As each chapter was written, it was sent to volunteers to edit and give feedback. Objectives, summaries, lesson plans, lab activities, teacher demonstrations and student activities were added by the project coordinator. The Agriculture Department of the Georgia Department of Education provided access to all their curriculum materials to be used as needed in the curriculum. Many of the power point presentations in the curriculum are from the department’s CD. Georgia Organics had previously produced a series of marketing video profiles of Georgia organic farmers and these were included to weave the importance of marketing throughout the curriculum. A list of Georgia farmers willing to serve as farm hosts or speakers was developed and included with contact information in the curriculum. These farmers are willing to be a resource for the teachers of the curriculum and provide real life examples of working in the field. Detailed instructions on developing an organic demonstration plot in a small area were written by Jerald Larson, CEA, Fort Valley State University Extension Program (Emanuel, Burke, and Jefferson Counties). The curriculum encourages the development of an organic demonstration plot to extend the classroom learning to hands on experiences.
Teachers gave concentrated attention to the curriculum and feedback at the three day Organic Curriculum Workshop sponsored by the Agriculture Education department of the Department of Education in June 2005 in Athens, GA. Additional feedback and suggestions came from teachers and Master Gardeners in an in-depth workshop in February 2006 at the Georgia Organics conference at the Charlie Elliot Wildlife Center in Mansfield, GA.
A feedback form is included in the curriculum and all users of the curriculum are asked to fill it out and e-mail it back to Georgia Organics. Teachers have been recruited to teach parts of the curriculum in pilot sessions and will report their experience on the feedback form. The feedback from these users will guide revisions.
Outreach and Publications
Fundamentals of Organic Farming and Gardening has been produced on a CD and distributed to all the Georgia Master Gardener Coordinators and each cooperative extension office. It has also been included on the Georgia Agriculture Department curriculum DVD and distributed to every Georgia agriculture teacher. In addition, copies of the CD have been sent to many who have expressed an interest in the project, such as university and college professors, biology teachers, agriculture professionals, and sister organizations in other states. A poster focused on organic growing will be distributed to each agriculture teacher in Georgia at their August meeting.
The curriculum was presented to Georgia agriculture teachers on three different occasions (June 2005, January 2006 and February 2006), and most of the ag teachers of the state heard at least one of these presentations. The curriculum was also advertised to the Master Gardeners through their list serve and a number attended the in-depth workshop on the curriculum. The Georgia Organics newsletter for summer 2006 had an announcement of the completion and availability of the curriculum.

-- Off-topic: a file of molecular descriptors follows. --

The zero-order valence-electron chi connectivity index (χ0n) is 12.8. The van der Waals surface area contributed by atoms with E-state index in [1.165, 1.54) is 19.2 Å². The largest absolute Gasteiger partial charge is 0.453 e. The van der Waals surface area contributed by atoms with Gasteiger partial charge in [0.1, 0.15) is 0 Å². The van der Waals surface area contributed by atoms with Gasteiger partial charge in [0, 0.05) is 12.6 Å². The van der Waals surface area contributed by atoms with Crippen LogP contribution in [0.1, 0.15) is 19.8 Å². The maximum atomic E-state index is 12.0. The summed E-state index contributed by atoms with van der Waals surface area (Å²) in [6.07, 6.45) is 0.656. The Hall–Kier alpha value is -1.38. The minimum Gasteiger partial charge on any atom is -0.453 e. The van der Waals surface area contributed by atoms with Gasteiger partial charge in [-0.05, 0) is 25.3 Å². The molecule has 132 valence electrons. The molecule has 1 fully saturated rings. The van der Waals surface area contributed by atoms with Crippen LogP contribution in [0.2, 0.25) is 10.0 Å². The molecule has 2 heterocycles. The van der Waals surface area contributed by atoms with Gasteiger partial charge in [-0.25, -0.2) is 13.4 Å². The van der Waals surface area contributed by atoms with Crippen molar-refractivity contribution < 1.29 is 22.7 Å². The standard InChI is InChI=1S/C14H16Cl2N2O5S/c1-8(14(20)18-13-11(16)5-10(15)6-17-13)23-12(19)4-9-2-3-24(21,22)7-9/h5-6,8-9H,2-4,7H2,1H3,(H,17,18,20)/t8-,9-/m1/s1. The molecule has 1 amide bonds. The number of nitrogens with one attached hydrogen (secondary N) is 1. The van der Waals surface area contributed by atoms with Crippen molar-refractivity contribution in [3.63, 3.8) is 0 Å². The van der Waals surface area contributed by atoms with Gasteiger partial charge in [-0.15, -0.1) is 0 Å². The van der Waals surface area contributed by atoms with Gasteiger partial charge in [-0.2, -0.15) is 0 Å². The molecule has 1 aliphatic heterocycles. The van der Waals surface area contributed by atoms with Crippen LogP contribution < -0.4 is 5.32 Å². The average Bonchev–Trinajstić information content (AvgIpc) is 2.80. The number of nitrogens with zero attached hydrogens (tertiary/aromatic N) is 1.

The curriculum was also sent to contacts across the United States that were made at the Facilitating Sustainable Agriculture: A Participatory National Conference on Post-Secondary Education and the Ecological Farming Conference. Plans are to make the curriculum available on the Georgia Organics web site and a link will be made from the national data base of organic curriculums maintained by the University of California, Santa Cruz. Additional copies of the CD will be available for the cost of duplication and handling. Plans are to present the curriculum at sustainable ag conferences this fall and winter.
The outcome of the project is a curriculum focused on the basics of organic growing. Its electronic format allows for flexibility of use from a semester-long course to a couple hour workshop. Power point presentations, videos or individual activities can be downloaded and incorporated into a lesson, as well as being used as part of a longer course. There is also a poster that has been developed to promote the curriculum that will be sent to each agriculture teacher in Georgia.
Most of the agriculture teachers in Georgia have heard a presentation on the organic curriculum and all have received a copy of the curriculum on their department’s DVD. About 40 of the teachers have been to an in-depth workshop on the curriculum and many have said they will use the materials.
Master Gardeners have been made aware of the organic curriculum through their list serve and about 8 have received training at the in-depth workshop. Interest among these Master Gardeners has been high and many plan to use it in the workshops they present.
All the extension offices have received a copy of the curriculum and it has been publicized in the Georgia Organics newsletter. It will also be put on the Georgia Organics web site.